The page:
Chunker (square baler gearbox/flywheel)

Tom, I just don’t have the space for a whole baler or I would do the same - part it out from here. I just asked the seller if I could get the gearbox by itself, and he (reluctantly) agreed. Now he can part out the rest, or scrap it - whatever.

Today I’ve got to head over there and separate the gearbox from the baler. It’s an hour away so I’m packing lots of tools. No idea what I’ll find.

For anyone building one of these, here’s how the gearbox attaches to the baler. Be prepared – this thing is a bear to move.

Chris, could you sweet talk the owner of that skid steer to lift the gearbox on your truck?

“One piece at a time” only “one bolt at a time”, hope when you get home, none of the holes will be missing.

Nice find Chris! Are you guys willing to share what kind of money can be expected for a gear box like this?

I saw the whole baler listed on Craigslist for $650, bargained the seller into $300 for just the gearbox. It’s more than Dustin paid ($150) but still reasonable. Remember this is more or less a chunker-in-a-box, worth some investment. These balers weigh enough that you could buy the whole thing, salvage any valuable bits for resale / future projects, and scrap the rest. Probably make half of your money back.

Don I asked about the bobcat - out of commission. I had a time getting it into my truck. I like to use a hill to my advantage, look for some long boards and plywood, and just start scooting it slowly.

Wish I was closer. I would help you for a day…

Come-a-longs, planks, rollers, bars, skids… What fun. I have confidence in you Chris.

But not in the heat we are having here right now. It was 100* here today in the shade at about 3pm. Dry, dry, dry too. Looks like it won’t let off until after labor day.

Al D

Hello all

I think the hay baler gear box and flywheel is as close as we can get to a ready made wood chunker . The finial rpm and cycles when powered with a tractor pto are already about the rpm we need for feeding and chunking the wood . I think some may have a slip clutch connecting the pto shaft to the flywheel . The gear box should be heavy enough to handle the chunking needs . If one wants to power the chunker with a small gasoline or electric motor it can be done easy with belts to the flywheel .

As memories of a kid and hay season stacking hay in the very top of a barn next to the tin roof where the temps were about 130 F and calluses fingers from the hay twin I never want to see another square baler except as a wood chunker !!

Hand crank to boot. We NEVER ran out of baling wire on the farm.

Looks like more interest in this chunker, so I’d like to add a couple of cents worth. You should take into consideration “what are you chunking” Mr. Wayne’s has served him very well because he is chunking rather wet, pine, slab wood. I am at the other extreme, very dry oak, limbs. The wheel of a truck works great for softer material, but is not sufficient for dry hard wood. My latest blade is 3/8 thick. The frame has to be very strong, again depending on the wood. If you have ever seen the video of my chunkier on my tractor wheel, you will see I had to keep adding back up gussets, till it stood up under the extreme pressure. Consider the size of the opening that you are going to have for the wood. This time I made my opening a little smaller. I had a tendency to say “good it chunked that diameter, now I’ll go bigger” until I finally broke or bent something. Not a good idea. And finally, these gear boxes are HEAVY, I don’t know how Chris was able to roll his onto his truck ( I won’t be picking any fights with him after this) So plan on having something to lift the unit. Even with a cherry picker, I did a lot of wrestling with it.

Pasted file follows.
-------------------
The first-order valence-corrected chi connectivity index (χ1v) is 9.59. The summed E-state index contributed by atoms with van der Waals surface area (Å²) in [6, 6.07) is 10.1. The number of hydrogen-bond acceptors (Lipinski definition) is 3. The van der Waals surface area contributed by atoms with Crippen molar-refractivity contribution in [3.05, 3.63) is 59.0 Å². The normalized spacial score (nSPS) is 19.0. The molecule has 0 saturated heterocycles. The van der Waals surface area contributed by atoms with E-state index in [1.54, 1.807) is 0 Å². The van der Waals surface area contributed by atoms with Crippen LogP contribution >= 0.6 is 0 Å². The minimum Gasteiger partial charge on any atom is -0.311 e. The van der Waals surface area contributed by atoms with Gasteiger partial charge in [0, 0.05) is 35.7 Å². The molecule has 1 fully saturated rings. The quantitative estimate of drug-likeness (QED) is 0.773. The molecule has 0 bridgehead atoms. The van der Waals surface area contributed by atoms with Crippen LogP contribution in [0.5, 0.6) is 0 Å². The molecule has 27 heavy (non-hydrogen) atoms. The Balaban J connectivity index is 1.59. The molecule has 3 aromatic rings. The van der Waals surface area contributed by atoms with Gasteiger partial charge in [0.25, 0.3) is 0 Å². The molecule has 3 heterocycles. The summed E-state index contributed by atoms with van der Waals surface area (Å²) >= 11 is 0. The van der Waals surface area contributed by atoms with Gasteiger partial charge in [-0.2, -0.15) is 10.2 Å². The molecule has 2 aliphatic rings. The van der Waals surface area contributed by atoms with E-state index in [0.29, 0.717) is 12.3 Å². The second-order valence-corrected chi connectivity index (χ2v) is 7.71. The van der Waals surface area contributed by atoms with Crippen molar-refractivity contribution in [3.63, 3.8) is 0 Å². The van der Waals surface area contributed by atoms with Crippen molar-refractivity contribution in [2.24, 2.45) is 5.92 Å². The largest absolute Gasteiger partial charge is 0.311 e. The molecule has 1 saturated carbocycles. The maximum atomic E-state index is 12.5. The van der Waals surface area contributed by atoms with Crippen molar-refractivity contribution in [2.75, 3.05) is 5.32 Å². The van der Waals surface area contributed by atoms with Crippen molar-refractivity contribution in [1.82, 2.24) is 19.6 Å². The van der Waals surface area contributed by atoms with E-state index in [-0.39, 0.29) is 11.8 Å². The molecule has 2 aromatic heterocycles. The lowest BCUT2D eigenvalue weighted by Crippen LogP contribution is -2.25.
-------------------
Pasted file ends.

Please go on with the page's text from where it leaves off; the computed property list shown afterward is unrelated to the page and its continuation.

My hat is off to you southerners. We have our winters up here, but yesterday I went out to chunk some wood and the humidity was up like I understand the south has; I couldn’t do it. Perspiration coming down in my eyes and glasses 'till I was afraid I was going to stick my fist in the chunkier by mistake. You may have noticed my bandana around my head in the video-- that is not normal attire for me.TomC


I’m not going to say you get used to it, but you do learn to manage it. The only hours of the day that it’s pleasant to work outside is between 7:00 and 8:00, both AM and PM.

Last winter we had a small taste of what you guys get every year. No Thanks!

I’ll wipe the sweat and you can scrape the ice!

More on topic, here’s a Case Model 220 square baler for $300. They’re still out there, we just gotta find 'em.

AT in TX

Great VERY RELEVANT multi-project topic going on here!
ChrisKy credits Doug Brethower with building the first hay baler wood chunker adapt.
DougB himself credits this to his cohorts: Ed, Franklin & Paul at Freedombiomass on his blog spot here: